/1 128.0.0.0 10000000 00000000 00000000 00000000

What are IP address classes?

To complicate things further, IP addresses have five classes, but only three are applicable to subnetting — A, B, C.

Here are the IP address ranges by class:

Class A = 1.0.0.0 to 127.0.0.0

Class B = 128.0.0.0 to 191.255.0.0

Class C = 192.0.0.0 to 223.255.255.0

Remember these IP addresses are represented in binary.

Here are the largest subnet IP addresses in these ranges:

 

Class A 127.0.0.0 01111110 00000000 00000000 00000000
Class B 191.255.0.0 10111111 11111111 00000000 00000000
Class C 223.255.255.0 11011111 11111111 11111111 00000000

This is important to know because it affects the number of hosts and subnets available in a network.

Notice that Class A addresses provide the most room for host addresses (the black digits). That’s because the network portion only occupies the first octet. Most large enterprises use Class A IP addresses for this reason. You can connect more devices to a Class A network than a Class C.

 

Class A 127.0.0.0 01111111 00000000 00000000 00000000

In every class, you can steal bits from the hosts to create more subnets, but you’re also reducing the number of hosts. Notice how stealing just one bit for the network drops the number of hosts significantly.

Class A Subnet Netmasks and Hosts

Network Bits Subnet Mask Number of Subnets Number of Hosts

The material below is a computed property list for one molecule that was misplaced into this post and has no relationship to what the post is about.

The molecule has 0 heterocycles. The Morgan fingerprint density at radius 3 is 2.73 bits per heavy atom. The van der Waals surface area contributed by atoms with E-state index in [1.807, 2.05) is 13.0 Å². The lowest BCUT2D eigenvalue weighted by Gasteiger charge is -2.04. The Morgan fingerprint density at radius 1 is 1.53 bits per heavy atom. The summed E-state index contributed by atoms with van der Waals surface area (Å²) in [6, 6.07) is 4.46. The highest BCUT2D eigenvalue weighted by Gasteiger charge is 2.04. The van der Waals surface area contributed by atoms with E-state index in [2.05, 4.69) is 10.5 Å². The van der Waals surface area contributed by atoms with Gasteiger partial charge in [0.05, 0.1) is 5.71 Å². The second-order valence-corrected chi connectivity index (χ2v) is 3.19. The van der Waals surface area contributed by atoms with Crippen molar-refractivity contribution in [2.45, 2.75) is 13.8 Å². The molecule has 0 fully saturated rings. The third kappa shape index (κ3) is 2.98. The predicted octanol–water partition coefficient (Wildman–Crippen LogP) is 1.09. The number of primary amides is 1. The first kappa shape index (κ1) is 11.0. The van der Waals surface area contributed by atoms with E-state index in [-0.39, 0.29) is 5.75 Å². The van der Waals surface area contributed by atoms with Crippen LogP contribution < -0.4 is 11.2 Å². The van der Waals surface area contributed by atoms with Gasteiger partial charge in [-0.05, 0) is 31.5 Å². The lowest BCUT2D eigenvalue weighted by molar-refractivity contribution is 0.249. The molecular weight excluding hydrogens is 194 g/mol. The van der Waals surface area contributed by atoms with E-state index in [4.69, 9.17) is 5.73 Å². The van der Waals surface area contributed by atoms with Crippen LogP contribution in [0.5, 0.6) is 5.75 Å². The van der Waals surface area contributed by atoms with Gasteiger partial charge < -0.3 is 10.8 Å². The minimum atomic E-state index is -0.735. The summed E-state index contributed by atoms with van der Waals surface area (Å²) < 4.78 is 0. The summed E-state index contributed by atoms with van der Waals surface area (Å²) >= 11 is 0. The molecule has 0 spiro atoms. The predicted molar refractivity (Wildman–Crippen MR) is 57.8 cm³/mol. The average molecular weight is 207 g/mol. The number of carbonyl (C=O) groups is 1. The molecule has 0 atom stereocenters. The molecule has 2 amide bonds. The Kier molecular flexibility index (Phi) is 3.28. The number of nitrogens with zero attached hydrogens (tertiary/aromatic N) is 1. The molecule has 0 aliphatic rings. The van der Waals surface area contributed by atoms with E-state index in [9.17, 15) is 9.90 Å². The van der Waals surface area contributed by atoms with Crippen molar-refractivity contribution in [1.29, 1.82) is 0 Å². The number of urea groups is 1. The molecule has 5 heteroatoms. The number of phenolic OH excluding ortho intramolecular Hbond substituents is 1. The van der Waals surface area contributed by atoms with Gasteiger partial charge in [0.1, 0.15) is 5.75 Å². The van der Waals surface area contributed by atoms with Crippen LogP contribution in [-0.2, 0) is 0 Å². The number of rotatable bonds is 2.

/8 255.0.0.0 0 16,777,214
/9 255.128.0.0 0 8,388,606
/10 255.192.0.0 2 4,194,302
/11 255.224.0.0 6 2,097,150
/12 255.240.0.0 14 1,048,574
/13 255.248.0.0 30 524,286
/14 255.252.0.0 62 262,142
/15 255.254.0.0 126 131,070
/16 255.255.0.0 254 65,534
/17 255.255.128.0 510 32,766
/18 255.255.192.0 1,022 16,382
/19 255.255.224.0 2,046 8,190
/20 255.255.240.0 4,094 4,094
/21 255.255.248.0 8,190 2,046
/22 255.255.252.0 16,382 1,022
/23 255.255.254.0 32,766 510
/24 255.255.255.0 65,534 254
/25 255.255.255.128 131,070 126
/26 255.255.255.192 262,142 62
/27 255.255.255.224 524,286 30
/28 255.255.255.240 1,048,574 14
/29 255.255.255.248 2,097,150 6
/30 255.255.255.252 4,194,302 2

Class B IP addresses offer fewer hosts than Class A because its network portion occupies the first two octets.

 

Class B 191.255.0.0 10111111 11111111 00000000 00000000

Class B Subnet Netmasks and Hosts

Network Bits Subnet Mask Number of Subnets Number of Hosts
/16 255.255.0.0 0 65,534
/17 255.255.128.0 0 32,766
/18 255.255.192.0 2 16,382
/19 255.255.224.0 6 8,190
/20 255.255.240.0 14 4,094
/21 255.255.248.0 30 2,046
/22 255.255.252.0 62 1,022
/23 255.255.254.0 126 510
/24 255.255.255.0 254 254
/25 255.255.255.128 510 126
/26 255.255.255.192 1,022 62
/27 255.255.255.224 2,046 30
/28 255.255.255.240 4,094 14
/29 255.255.255.248 8,190 6
/30 255.255.255.252 16,382 2

Class C IP addresses offer the fewest hosts because the network portion occupies three octets.

 

Class C 223.255.255.0 11011111 11111111 11111111 00000000

You might notice that the default IP address your home router uses falls into the Class C category. This is a special subnet reserved for private IP addresses, you can read why in the Network Address Translation article.

Class C Subnet Netmasks and Hosts